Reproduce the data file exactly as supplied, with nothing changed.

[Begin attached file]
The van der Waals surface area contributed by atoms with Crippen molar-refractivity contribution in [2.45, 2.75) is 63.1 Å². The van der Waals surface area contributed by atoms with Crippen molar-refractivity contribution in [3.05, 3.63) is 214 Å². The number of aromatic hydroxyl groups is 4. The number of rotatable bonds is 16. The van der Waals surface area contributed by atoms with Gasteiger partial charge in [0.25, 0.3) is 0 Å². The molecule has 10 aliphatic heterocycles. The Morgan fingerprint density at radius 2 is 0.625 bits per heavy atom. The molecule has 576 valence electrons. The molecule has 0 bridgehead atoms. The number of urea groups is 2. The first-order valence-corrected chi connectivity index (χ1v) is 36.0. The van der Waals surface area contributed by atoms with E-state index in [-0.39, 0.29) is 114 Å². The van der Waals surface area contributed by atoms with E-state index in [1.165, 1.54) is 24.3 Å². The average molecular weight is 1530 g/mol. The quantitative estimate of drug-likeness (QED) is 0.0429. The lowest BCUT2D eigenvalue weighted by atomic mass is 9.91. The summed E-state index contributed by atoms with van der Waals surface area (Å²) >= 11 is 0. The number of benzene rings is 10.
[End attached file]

The van der Waals surface area contributed by atoms with Crippen molar-refractivity contribution in [2.45, 2.75) is 63.1 Å². The van der Waals surface area contributed by atoms with Crippen molar-refractivity contribution in [3.05, 3.63) is 214 Å². The number of aromatic hydroxyl groups is 4. The number of rotatable bonds is 16. The van der Waals surface area contributed by atoms with Gasteiger partial charge in [0.25, 0.3) is 0 Å². The molecule has 10 aliphatic heterocycles. The Morgan fingerprint density at radius 2 is 0.625 bits per heavy atom. The molecule has 576 valence electrons. The molecule has 0 bridgehead atoms. The number of urea groups is 2. The first-order valence-corrected chi connectivity index (χ1v) is 36.0. The van der Waals surface area contributed by atoms with E-state index in [-0.39, 0.29) is 114 Å². The van der Waals surface area contributed by atoms with E-state index in [1.165, 1.54) is 24.3 Å². The average molecular weight is 1530 g/mol. The quantitative estimate of drug-likeness (QED) is 0.0429. The lowest BCUT2D eigenvalue weighted by atomic mass is 9.91. The summed E-state index contributed by atoms with van der Waals surface area (Å²) >= 11 is 0. The number of benzene rings is 10.